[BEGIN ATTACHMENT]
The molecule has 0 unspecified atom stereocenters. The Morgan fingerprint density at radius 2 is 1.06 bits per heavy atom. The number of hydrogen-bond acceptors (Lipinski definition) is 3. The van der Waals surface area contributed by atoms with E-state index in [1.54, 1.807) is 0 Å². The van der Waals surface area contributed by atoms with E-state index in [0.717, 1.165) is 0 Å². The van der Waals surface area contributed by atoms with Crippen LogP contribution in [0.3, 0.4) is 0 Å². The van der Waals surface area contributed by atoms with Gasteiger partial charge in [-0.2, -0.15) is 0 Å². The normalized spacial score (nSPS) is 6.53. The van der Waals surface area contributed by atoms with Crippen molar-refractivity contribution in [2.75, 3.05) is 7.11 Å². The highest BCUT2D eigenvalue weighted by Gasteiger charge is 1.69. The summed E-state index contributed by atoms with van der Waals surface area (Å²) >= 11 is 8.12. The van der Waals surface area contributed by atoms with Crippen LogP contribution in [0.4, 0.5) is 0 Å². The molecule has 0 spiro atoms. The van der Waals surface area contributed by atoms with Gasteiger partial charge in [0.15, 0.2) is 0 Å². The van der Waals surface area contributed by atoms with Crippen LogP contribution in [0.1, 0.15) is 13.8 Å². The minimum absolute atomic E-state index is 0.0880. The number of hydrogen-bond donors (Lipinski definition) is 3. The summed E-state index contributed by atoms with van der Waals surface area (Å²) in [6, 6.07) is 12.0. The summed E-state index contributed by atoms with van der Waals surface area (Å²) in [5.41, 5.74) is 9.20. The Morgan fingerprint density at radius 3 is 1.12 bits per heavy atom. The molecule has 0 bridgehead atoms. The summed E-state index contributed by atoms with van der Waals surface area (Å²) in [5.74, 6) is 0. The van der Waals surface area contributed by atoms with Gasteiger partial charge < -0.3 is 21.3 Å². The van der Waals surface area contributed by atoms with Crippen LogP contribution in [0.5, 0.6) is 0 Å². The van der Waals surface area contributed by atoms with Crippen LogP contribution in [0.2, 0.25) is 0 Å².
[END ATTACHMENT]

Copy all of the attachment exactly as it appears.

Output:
The molecule has 0 unspecified atom stereocenters. The Morgan fingerprint density at radius 2 is 1.06 bits per heavy atom. The number of hydrogen-bond acceptors (Lipinski definition) is 3. The van der Waals surface area contributed by atoms with E-state index in [1.54, 1.807) is 0 Å². The van der Waals surface area contributed by atoms with E-state index in [0.717, 1.165) is 0 Å². The van der Waals surface area contributed by atoms with Crippen LogP contribution in [0.3, 0.4) is 0 Å². The van der Waals surface area contributed by atoms with Gasteiger partial charge in [-0.2, -0.15) is 0 Å². The normalized spacial score (nSPS) is 6.53. The van der Waals surface area contributed by atoms with Crippen molar-refractivity contribution in [2.75, 3.05) is 7.11 Å². The highest BCUT2D eigenvalue weighted by Gasteiger charge is 1.69. The summed E-state index contributed by atoms with van der Waals surface area (Å²) >= 11 is 8.12. The van der Waals surface area contributed by atoms with Crippen LogP contribution in [0.4, 0.5) is 0 Å². The molecule has 0 spiro atoms. The van der Waals surface area contributed by atoms with Gasteiger partial charge in [0.15, 0.2) is 0 Å². The van der Waals surface area contributed by atoms with Crippen LogP contribution in [0.1, 0.15) is 13.8 Å². The minimum absolute atomic E-state index is 0.0880. The number of hydrogen-bond donors (Lipinski definition) is 3. The summed E-state index contributed by atoms with van der Waals surface area (Å²) in [6, 6.07) is 12.0. The summed E-state index contributed by atoms with van der Waals surface area (Å²) in [5.41, 5.74) is 9.20. The Morgan fingerprint density at radius 3 is 1.12 bits per heavy atom. The molecule has 0 bridgehead atoms. The summed E-state index contributed by atoms with van der Waals surface area (Å²) in [5.74, 6) is 0. The van der Waals surface area contributed by atoms with Gasteiger partial charge < -0.3 is 21.3 Å². The van der Waals surface area contributed by atoms with Crippen LogP contribution in [0.5, 0.6) is 0 Å². The van der Waals surface area contributed by atoms with Crippen LogP contribution in [0.2, 0.25) is 0 Å².